Beijing’s bailout of a “big shot” metals billionaire is a warning about the growing influence of authoritarian regimes in the financial services industry.
Beijing’s decision last week to bail out a metals billionaire from a disastrous “short position,” and in doing so tarnish the credentials of the once respected London Metals Exchange, will not soon be forgotten. Even before the latest incident, Western investors were looking at the painful reality of losses they face when it comes to blindly betting big on investments in authoritarian regimes who consider themselves above established rules.
The Chinese billionaire in question is Xiang Guangda, the founder of China’s leading stainless steel and nickel producer Tsingshan Holding Group worth $4.1 billion. Earlier in March, Tsingshan Holding Group was set to face $8 billion in losses after the price of nickel doubled to over $100,000 a ton. Xiang, fondly referred to as “big shot,” had staked a sizable amount of his personal fortune shorting nickel, only to see the price of the metal surge to as much as 111 percent as a result of the ongoing economic fall-out of Russia’s war in Ukraine.
In normal times a mistake of this magnitude would put Xiang’s personal fortune and the fortunes of Tsingshan Holding Group in deep trouble. Luckily for him, he has powerful friends in Beijing and the London Metal Exchange was bought out in 2012 by the Hong Kong Stock Exchanges and Clearing.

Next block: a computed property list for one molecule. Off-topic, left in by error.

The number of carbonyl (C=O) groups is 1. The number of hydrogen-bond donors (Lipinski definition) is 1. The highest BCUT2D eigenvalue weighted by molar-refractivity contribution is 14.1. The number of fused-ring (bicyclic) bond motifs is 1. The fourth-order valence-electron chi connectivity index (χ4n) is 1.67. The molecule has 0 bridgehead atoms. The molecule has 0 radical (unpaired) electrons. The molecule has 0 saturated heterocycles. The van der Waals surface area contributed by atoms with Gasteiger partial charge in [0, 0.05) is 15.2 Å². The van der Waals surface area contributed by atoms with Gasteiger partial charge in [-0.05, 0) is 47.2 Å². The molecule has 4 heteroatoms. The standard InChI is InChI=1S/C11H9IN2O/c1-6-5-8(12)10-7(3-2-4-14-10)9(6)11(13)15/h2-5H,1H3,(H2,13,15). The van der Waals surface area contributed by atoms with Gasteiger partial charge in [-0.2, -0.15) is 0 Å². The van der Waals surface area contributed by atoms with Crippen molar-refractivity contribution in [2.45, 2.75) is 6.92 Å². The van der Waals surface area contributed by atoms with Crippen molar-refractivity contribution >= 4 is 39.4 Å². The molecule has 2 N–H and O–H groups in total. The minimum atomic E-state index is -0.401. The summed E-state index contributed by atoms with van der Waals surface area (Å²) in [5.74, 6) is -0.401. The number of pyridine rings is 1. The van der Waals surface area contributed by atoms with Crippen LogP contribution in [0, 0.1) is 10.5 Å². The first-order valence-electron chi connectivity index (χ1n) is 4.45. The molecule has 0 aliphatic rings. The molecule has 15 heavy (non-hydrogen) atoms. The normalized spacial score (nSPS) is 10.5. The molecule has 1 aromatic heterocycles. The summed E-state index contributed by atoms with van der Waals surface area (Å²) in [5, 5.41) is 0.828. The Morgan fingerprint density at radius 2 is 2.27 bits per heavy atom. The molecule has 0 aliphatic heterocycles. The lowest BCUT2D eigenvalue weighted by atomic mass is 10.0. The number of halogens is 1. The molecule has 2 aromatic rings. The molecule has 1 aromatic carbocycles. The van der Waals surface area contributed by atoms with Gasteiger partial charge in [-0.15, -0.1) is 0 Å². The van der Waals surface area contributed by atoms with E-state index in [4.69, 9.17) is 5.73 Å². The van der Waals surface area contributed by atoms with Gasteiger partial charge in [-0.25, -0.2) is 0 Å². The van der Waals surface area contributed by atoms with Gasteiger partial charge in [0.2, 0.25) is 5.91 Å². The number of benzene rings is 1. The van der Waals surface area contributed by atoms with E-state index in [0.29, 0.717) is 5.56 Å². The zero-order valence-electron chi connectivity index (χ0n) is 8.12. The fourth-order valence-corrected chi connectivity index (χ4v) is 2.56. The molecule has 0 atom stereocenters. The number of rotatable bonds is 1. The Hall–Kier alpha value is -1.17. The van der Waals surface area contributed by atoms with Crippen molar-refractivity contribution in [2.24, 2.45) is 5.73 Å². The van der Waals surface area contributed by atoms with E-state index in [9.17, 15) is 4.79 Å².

These two facts no doubt influenced the London Metal Exchange’s unprecedented decision on March 8 to suspend nickel trading in a move not seen since 1985, canceling 5,000 nickel trades that had been executed that day, and wiping out $1.3 billion of profit and loss on deals. The next day Shanghai’s Futures Exchange followed suit and also froze nickel trading.
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Bloomberg reported that one of Tiangshan’s brokers, a unit at China Construction Bank, “narrowly missed defaulting after the LME gave it more time to pay hundreds of millions of dollars of calls.”
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It has been reported that the Chinese government is backing Xiang and Tsingshan Holding Group to the hilt, ordering domestic banks to provide further loans. Some reports say China may even consider swapping Tsinghan’s nickel for high-quality reserves held by the Chinese state. Xiang has said that with his government’s backing he intends to hold onto his short position, with the potential even now to turn his folly into further fortune.
The possibility of Xiang extricating himself from this position will be a further red flag for those investors who believe that the London Metal Exchange crossed a line by suspending trading and giving up its neutrality in favor of a particular market participant. AQR, one of the largest funds in the world, is already exploring legal options after its trading profits were wiped out.